By: Jeresa Anderson, Staff Reporter
Following a historic upset in Florida’s Democratic gubernatorial primary, Mayor Andrew Gillum became the third African-American candidate this year to clinch a major party nomination for the general gubernatorial elections in November. Gillum joins Rep. Stacey Abrams (D-Ga.) and Ben Jealous (D-Md.) in a quest for office, highlighting the importance of voter turnout and a new strategy among Democrats.
As racial tensions and rejection of establishment grow following the 2016 presidential election, Democratic leaders collectively rushed to find a new strategy to increase voter turnout. This led to the nomination of several new progressives around the country. Along with Abrams and Jealous, Gillum mastered these plans in their campaigns. The new wave of minority politicians winning elections uses grassroots strategies. They are not nearly as embedded in the system as their opponents, but rely mainly on the support of marginalized voters.
All three candidates have run on the support of voter mobility, economic fairness and race and gender issues. They are focusing on voters often ignored in current politics by citing the importance of intersectional outreach in their campaigns.
“Black voters, and particularly black women, are the bedrock of the Democratic Party, and it’s incredibly important that our candidates and policies reflect that in 2018,” a Gillum spokesman told CNN.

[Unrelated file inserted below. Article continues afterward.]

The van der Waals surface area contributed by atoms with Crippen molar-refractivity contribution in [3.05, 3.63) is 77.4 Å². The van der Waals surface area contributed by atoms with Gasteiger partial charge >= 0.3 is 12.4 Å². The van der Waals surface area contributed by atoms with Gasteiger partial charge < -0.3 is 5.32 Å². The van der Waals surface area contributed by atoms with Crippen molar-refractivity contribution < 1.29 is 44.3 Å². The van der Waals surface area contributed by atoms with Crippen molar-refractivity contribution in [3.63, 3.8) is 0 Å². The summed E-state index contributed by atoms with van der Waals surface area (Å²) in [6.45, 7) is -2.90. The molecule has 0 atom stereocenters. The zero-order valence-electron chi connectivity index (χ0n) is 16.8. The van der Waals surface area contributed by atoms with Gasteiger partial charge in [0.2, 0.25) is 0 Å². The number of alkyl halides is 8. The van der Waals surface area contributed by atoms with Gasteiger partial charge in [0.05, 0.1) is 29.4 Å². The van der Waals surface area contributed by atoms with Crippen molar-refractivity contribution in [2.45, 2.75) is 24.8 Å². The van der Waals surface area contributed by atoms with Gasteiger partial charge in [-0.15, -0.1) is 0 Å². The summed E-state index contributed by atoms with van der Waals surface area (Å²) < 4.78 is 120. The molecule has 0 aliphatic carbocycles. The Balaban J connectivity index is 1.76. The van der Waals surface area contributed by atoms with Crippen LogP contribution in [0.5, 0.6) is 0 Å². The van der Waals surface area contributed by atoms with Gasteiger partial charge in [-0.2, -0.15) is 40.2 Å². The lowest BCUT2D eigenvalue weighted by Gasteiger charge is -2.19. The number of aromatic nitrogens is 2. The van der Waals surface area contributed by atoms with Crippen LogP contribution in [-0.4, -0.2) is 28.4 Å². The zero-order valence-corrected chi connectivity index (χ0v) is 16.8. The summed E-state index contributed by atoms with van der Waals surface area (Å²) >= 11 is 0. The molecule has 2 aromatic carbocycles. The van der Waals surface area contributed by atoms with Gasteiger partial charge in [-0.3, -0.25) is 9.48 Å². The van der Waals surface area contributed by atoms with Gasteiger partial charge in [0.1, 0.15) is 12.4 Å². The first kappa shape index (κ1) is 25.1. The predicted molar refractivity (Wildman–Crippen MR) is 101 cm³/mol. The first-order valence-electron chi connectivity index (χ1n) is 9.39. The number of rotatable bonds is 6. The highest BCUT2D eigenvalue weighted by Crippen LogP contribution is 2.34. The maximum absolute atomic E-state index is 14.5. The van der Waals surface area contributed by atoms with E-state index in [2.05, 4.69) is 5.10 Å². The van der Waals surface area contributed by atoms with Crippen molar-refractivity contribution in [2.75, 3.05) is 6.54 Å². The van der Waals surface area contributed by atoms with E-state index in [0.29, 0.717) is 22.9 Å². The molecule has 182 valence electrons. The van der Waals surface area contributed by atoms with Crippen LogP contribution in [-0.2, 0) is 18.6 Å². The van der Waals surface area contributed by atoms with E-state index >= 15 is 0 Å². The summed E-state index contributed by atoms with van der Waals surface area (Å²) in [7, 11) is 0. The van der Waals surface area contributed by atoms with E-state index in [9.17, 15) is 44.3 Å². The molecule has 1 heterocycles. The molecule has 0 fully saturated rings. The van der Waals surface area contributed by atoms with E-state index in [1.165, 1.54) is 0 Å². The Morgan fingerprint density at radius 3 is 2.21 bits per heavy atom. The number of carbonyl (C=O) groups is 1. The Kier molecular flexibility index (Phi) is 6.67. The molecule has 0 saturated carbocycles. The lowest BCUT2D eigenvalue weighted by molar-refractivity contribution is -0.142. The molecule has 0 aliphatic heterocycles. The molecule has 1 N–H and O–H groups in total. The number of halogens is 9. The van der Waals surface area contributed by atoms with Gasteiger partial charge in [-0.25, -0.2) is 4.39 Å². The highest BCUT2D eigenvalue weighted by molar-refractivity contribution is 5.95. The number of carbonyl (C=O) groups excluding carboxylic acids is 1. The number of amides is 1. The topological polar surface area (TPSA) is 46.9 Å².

This was evident in last year’s special senatorial election in Alabama where black women were credited with the biggest contribution for Democrat Doug Jones’ win over Republican Roy Moore.
Aside from voter turnout, Gillum’s campaign focuses on criminal justice, education and immigration reform. According to his campaign website, he plans to “confront the challenges we’ve shrunk from over the past 20 years: rebuilding our economy, revitalizing public education, protecting and expanding healthcare access, and addressing our climate change crisis with a clean energy economy.” These values are shared among progressives running this fall.
If Gillum wins, he will be the first African-American to win the race for governor in Florida. There have only been two African-Americans to hold the position of Governor in American history.
Gillum, Jealous and Abrams are all setting examples for the many aspiring black politicians at Howard University. Freshman political science major Gregory Pugh plans to pursue local politics and municipal court reform in his hometown of Philadelphia.
“These races mean a lot to a young black servant. As one black leader opens the door, others rise up to continue the tradition of leadership above oppression,” says Pugh. “Every time we overcame, we overcame because of unity between black people, white people, Muslims, the LGBT, and immigrant support for the common cause of humanity.”
Given the historical and current politics of America, a win for any black politician is significant. There is a lot at stake. Along with becoming the first black governors of their respective states, Gillum would be the first Democrat to win the Florida Governor’s office in 20 years, and Abrams would be both Georgia’s and the United States’ first black female governor.
The 2018 midterm elections will take place on Nov. 6, where voters will decide who will lead the country locally and nationally for the coming years.